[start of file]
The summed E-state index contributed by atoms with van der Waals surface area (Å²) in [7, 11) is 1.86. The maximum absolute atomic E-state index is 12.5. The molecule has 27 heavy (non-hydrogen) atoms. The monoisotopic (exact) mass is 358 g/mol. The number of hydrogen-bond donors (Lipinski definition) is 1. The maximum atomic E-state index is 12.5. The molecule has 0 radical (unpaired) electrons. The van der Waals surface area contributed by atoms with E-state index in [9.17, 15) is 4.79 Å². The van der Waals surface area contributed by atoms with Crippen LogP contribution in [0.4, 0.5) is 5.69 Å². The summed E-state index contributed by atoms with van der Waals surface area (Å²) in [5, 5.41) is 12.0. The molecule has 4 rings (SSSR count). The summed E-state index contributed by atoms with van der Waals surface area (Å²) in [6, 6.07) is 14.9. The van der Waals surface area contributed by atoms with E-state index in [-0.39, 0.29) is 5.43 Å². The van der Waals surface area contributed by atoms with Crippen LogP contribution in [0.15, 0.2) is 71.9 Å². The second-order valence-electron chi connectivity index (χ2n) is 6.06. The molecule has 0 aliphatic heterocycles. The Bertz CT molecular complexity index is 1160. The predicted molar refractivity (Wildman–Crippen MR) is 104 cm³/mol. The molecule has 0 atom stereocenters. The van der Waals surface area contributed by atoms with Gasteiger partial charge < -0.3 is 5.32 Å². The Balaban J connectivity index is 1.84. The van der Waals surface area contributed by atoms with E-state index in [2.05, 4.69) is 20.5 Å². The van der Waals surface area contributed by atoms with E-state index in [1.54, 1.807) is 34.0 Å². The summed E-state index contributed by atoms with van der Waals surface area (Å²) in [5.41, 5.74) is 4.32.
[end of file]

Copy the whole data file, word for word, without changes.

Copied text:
The summed E-state index contributed by atoms with van der Waals surface area (Å²) in [7, 11) is 1.86. The maximum absolute atomic E-state index is 12.5. The molecule has 27 heavy (non-hydrogen) atoms. The monoisotopic (exact) mass is 358 g/mol. The number of hydrogen-bond donors (Lipinski definition) is 1. The maximum atomic E-state index is 12.5. The molecule has 0 radical (unpaired) electrons. The van der Waals surface area contributed by atoms with E-state index in [9.17, 15) is 4.79 Å². The van der Waals surface area contributed by atoms with Crippen LogP contribution in [0.4, 0.5) is 5.69 Å². The summed E-state index contributed by atoms with van der Waals surface area (Å²) in [5, 5.41) is 12.0. The molecule has 4 rings (SSSR count). The summed E-state index contributed by atoms with van der Waals surface area (Å²) in [6, 6.07) is 14.9. The van der Waals surface area contributed by atoms with E-state index in [-0.39, 0.29) is 5.43 Å². The van der Waals surface area contributed by atoms with Crippen LogP contribution in [0.15, 0.2) is 71.9 Å². The second-order valence-electron chi connectivity index (χ2n) is 6.06. The molecule has 0 aliphatic heterocycles. The Bertz CT molecular complexity index is 1160. The predicted molar refractivity (Wildman–Crippen MR) is 104 cm³/mol. The molecule has 0 atom stereocenters. The van der Waals surface area contributed by atoms with Gasteiger partial charge < -0.3 is 5.32 Å². The Balaban J connectivity index is 1.84. The van der Waals surface area contributed by atoms with E-state index in [2.05, 4.69) is 20.5 Å². The van der Waals surface area contributed by atoms with E-state index in [1.54, 1.807) is 34.0 Å². The summed E-state index contributed by atoms with van der Waals surface area (Å²) in [5.41, 5.74) is 4.32.